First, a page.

In June of 2018, the band then known as Cool American embarked on what at the time felt like a highly experimental West Coast tour routing, the goal of which was to play everywhere conceivably worth playing between Portland and San Diego that I hadn’t already. I met Caitlin on the first day of that tour because she’d booked us an incredible first show in Corvallis, Oregon that set the tone for the whole trip, an (astoundingly) almost totally stress-free two weeks during which our band’s combination mantra and inside joke became “no bad shows”—in retrospect perhaps a nod to the fact that when my bandmates had seen my first draft of the tour routing, they hadn’t figured that would be the case.
I really don’t want to sound like some 19th century ethnographer astounded to find civilization among the bush people—Lord knows there’s enough subtle and even in some cases unintentional condescension tossed around when musicians from bigger scenes talk about smaller ones—so I’ll just say that by that point in my life, I’d played to (sometimes not even) the other bands in the Stocktons and Chicos of the world often enough to know that a good show booked by nice people within spitting distance of I5 between Portland and the Bay area was nothing to scoff at. I’ve been back to Corvallis as often as possible ever since. Thanks to Caitlin and her partner Indiana, who book shows together as Bitter Half Booking, I’ve gotten a bit of a feel for the dedication it takes to foster a vibrant scene in a smaller city where, as Caitlin notes in our chat, many people stick around for just a few years while they attend school.
“Intentional” is the kind of self-help buzzword that gets applied to everything from a meticulously detailed five-year plan to the otherwise chaotic lifestyle of someone who’s finally figured out how to regularly water their houseplant, but I think it really is the best way to describe Caitlin’s approach both to booking and to the music she makes—especially in the hardcore/post punk outfit Flexing. Both strike me as the work of someone who’s pretty familiar with a particular kind of high stakes: the kind where if you don’t set the example, there aren’t necessarily many people around you who’ll pick up the slack.
Flexing is clearly something of a departure from the sound of the other band I’ve seen you play with, Dumb Luck, and I’m curious about what led you in that direction (one y’all pull off very well, by the way). Did you feel compelled first and foremost to make music that was more explicitly political? Or were you drawn initially towards the heavier sound, and the lyrical content followed from there naturally? Do you even make a distinction between the two?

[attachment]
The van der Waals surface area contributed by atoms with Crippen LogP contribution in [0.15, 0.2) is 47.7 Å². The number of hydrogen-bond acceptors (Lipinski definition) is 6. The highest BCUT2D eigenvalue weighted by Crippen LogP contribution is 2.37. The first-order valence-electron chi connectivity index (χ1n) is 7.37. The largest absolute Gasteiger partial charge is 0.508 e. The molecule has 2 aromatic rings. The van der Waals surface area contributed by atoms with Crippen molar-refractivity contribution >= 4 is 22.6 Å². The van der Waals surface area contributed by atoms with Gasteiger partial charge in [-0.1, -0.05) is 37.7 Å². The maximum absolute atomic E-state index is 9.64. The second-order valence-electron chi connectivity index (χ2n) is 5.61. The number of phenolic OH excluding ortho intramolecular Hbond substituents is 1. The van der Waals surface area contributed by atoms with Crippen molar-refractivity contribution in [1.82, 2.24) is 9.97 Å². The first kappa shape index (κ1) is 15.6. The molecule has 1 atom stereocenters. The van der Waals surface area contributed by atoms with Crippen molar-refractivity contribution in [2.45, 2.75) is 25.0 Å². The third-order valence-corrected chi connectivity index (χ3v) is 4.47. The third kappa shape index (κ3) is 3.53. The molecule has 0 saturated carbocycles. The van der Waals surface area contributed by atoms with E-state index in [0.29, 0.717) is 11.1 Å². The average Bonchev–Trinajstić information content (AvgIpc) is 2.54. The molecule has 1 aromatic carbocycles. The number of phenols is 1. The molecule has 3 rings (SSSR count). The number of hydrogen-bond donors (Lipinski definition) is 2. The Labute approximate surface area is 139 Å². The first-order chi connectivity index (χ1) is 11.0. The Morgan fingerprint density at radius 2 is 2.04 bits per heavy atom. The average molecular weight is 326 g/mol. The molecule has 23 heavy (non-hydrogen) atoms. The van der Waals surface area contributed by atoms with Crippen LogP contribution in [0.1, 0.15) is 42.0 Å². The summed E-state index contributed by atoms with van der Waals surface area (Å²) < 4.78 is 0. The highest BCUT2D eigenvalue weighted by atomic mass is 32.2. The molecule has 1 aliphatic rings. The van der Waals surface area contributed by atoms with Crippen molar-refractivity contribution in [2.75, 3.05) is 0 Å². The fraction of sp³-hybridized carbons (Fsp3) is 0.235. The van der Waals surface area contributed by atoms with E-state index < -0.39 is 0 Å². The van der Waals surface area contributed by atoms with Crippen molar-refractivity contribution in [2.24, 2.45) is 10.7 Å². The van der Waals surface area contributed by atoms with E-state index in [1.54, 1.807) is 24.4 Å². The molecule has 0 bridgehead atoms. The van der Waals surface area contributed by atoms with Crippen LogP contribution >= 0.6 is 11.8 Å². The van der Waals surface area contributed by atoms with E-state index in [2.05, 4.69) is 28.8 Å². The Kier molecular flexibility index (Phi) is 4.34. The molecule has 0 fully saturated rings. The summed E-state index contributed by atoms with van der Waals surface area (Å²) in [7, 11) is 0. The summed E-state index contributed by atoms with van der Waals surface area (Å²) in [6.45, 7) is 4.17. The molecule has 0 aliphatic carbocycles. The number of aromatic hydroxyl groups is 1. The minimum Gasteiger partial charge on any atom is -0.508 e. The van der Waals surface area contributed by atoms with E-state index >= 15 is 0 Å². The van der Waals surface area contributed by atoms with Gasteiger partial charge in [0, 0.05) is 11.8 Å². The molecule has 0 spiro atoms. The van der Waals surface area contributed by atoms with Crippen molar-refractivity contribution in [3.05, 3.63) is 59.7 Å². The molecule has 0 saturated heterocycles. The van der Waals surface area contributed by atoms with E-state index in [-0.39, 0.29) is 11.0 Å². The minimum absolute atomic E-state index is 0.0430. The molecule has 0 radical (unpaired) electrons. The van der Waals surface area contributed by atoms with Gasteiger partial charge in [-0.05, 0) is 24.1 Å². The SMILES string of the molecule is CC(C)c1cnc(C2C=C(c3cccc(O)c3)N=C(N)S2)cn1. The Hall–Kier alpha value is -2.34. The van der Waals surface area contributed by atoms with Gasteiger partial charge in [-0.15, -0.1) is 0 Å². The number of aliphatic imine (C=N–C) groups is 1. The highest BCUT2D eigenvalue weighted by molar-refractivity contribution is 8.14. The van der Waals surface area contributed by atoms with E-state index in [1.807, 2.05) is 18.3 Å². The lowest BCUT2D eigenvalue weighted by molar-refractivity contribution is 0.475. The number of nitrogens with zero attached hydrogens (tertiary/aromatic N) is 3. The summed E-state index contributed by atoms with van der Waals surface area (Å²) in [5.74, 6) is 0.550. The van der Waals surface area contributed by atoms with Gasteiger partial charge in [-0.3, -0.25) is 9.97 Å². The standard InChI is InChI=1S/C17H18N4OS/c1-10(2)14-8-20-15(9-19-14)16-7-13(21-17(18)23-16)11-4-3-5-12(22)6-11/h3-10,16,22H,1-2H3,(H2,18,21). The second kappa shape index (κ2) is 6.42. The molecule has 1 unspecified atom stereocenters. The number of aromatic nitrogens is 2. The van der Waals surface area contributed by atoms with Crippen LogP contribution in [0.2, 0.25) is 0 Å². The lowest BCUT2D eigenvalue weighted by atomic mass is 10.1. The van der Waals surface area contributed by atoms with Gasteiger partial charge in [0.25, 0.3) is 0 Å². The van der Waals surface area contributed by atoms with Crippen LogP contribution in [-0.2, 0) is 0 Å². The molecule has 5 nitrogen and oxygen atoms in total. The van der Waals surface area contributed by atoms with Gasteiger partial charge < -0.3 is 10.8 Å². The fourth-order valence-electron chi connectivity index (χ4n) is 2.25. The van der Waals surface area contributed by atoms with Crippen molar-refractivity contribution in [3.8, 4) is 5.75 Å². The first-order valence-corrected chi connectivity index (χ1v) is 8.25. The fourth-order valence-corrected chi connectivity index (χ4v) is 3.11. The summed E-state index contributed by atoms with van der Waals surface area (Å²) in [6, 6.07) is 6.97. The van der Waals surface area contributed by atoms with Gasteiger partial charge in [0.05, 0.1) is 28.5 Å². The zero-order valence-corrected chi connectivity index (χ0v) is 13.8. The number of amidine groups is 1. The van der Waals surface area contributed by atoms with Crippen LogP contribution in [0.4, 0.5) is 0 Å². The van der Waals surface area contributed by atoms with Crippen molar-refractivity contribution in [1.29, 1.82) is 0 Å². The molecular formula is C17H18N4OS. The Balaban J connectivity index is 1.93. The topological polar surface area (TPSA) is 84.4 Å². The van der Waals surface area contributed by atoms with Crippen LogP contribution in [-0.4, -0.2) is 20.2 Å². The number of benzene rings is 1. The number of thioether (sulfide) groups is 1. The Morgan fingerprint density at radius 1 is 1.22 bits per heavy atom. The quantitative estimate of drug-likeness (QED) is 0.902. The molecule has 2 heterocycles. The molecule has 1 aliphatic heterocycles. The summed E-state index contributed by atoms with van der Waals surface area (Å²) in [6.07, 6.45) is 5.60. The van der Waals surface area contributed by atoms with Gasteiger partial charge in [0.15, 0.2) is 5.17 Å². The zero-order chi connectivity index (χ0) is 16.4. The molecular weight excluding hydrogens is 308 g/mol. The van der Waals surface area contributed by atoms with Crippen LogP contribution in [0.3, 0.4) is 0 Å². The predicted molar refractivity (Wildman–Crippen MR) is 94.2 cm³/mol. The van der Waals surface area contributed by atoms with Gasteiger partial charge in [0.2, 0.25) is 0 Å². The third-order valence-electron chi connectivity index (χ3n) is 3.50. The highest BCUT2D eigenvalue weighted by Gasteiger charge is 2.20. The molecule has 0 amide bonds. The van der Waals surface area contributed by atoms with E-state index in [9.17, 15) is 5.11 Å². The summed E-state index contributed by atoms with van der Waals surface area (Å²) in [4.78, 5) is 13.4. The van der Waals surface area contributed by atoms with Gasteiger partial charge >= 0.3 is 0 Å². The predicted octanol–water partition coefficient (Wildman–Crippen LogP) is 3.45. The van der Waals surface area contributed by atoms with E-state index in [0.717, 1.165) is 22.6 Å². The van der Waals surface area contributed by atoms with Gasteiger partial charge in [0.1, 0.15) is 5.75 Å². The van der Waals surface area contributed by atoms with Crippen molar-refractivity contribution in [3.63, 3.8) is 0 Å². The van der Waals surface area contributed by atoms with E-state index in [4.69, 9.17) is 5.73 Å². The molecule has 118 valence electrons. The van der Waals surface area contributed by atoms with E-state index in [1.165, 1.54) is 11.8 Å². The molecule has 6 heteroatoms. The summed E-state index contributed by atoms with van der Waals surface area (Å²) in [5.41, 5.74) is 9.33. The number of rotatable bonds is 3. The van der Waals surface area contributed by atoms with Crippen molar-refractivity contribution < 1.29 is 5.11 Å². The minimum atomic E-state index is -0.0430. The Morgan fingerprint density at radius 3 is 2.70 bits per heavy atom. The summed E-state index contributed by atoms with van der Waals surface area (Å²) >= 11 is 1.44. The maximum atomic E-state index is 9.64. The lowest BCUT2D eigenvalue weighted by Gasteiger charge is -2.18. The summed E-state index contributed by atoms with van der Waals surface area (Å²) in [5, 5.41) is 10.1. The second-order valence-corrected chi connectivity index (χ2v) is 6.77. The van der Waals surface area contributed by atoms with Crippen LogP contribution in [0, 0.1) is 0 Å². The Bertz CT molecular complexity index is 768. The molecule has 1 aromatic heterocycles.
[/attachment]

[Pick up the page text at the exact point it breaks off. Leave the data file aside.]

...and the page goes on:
Thank you! Before Dumb Luck I was in a fast punk band called Angries for a long time, so it’s been fun with Flexing to return to a more aggressive style. We started out with the intention of making weird, dark punk—I book a lot of shows, and there weren’t really any aggressive DIY bands in Corvallis at the time, so finding local support for touring hardcore and punk bands had gotten really difficult. Our goal was to fill that gap. Originally we thought we would do more of an angular, post-punk thing, but our songwriting style is pretty freeform and collaborative and the songs we were writing just didn’t turn out that way. Ultimately, I’m glad they didn’t, because it’s given us a lot of space to mine different influences and try different things. That’s something I’ve especially appreciated about playing in this band, that everyone is so willing to experiment and change things over the course of the songwriting process. We don’t have a main songwriter, so someone will bring in an idea and we’ll spend a long time taking it apart and putting it back together until it’s mutated into something totally new.
As for the lyrics, I have always gravitated towards writing about politics, and Flexing started within, like, a month of the 2016 election so it became a way for me to process my feelings about what was happening. There was also a pretty immediate upswing in white supremacist activity in and around Corvallis, so speaking out and claiming space felt even more important. I do think that if we had gone in more of a weirdo post-punk direction that I would have ended up writing more abstract lyrics that were less explicitly political, so yeah, the heaviness and political expression are definitely intertwined for me. There’s a catharsis in it.